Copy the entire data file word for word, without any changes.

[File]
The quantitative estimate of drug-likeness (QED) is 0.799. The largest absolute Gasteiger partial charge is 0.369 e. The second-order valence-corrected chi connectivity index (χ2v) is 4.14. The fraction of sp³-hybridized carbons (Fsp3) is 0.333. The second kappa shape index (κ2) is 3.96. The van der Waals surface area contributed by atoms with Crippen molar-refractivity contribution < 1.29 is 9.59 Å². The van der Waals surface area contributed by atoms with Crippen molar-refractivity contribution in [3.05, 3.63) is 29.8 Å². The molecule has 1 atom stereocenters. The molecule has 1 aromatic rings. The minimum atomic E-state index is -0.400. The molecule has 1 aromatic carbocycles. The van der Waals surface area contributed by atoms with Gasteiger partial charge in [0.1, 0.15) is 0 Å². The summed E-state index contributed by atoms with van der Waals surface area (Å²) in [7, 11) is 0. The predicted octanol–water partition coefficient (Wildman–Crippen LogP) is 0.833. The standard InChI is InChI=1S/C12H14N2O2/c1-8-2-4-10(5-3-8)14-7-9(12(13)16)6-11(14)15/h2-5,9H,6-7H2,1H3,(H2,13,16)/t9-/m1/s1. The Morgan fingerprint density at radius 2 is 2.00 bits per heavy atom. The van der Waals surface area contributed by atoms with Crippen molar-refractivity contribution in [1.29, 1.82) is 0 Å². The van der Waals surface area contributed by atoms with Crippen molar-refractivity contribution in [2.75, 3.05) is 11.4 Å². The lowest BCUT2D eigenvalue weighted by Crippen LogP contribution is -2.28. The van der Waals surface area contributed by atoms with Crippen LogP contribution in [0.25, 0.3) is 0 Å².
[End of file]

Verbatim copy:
The quantitative estimate of drug-likeness (QED) is 0.799. The largest absolute Gasteiger partial charge is 0.369 e. The second-order valence-corrected chi connectivity index (χ2v) is 4.14. The fraction of sp³-hybridized carbons (Fsp3) is 0.333. The second kappa shape index (κ2) is 3.96. The van der Waals surface area contributed by atoms with Crippen molar-refractivity contribution < 1.29 is 9.59 Å². The van der Waals surface area contributed by atoms with Crippen molar-refractivity contribution in [3.05, 3.63) is 29.8 Å². The molecule has 1 atom stereocenters. The molecule has 1 aromatic rings. The minimum atomic E-state index is -0.400. The molecule has 1 aromatic carbocycles. The van der Waals surface area contributed by atoms with Gasteiger partial charge in [0.1, 0.15) is 0 Å². The summed E-state index contributed by atoms with van der Waals surface area (Å²) in [7, 11) is 0. The predicted octanol–water partition coefficient (Wildman–Crippen LogP) is 0.833. The standard InChI is InChI=1S/C12H14N2O2/c1-8-2-4-10(5-3-8)14-7-9(12(13)16)6-11(14)15/h2-5,9H,6-7H2,1H3,(H2,13,16)/t9-/m1/s1. The Morgan fingerprint density at radius 2 is 2.00 bits per heavy atom. The van der Waals surface area contributed by atoms with Crippen molar-refractivity contribution in [1.29, 1.82) is 0 Å². The van der Waals surface area contributed by atoms with Crippen molar-refractivity contribution in [2.75, 3.05) is 11.4 Å². The lowest BCUT2D eigenvalue weighted by Crippen LogP contribution is -2.28. The van der Waals surface area contributed by atoms with Crippen LogP contribution in [0.25, 0.3) is 0 Å².